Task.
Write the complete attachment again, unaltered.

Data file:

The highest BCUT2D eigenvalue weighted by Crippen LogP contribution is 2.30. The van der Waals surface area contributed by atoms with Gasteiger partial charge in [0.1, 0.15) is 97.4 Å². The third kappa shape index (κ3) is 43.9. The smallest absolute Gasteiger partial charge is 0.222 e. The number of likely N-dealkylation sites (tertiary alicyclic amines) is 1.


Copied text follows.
The highest BCUT2D eigenvalue weighted by Crippen LogP contribution is 2.30. The van der Waals surface area contributed by atoms with Gasteiger partial charge in [0.1, 0.15) is 97.4 Å². The third kappa shape index (κ3) is 43.9. The smallest absolute Gasteiger partial charge is 0.222 e. The number of likely N-dealkylation sites (tertiary alicyclic amines) is 1.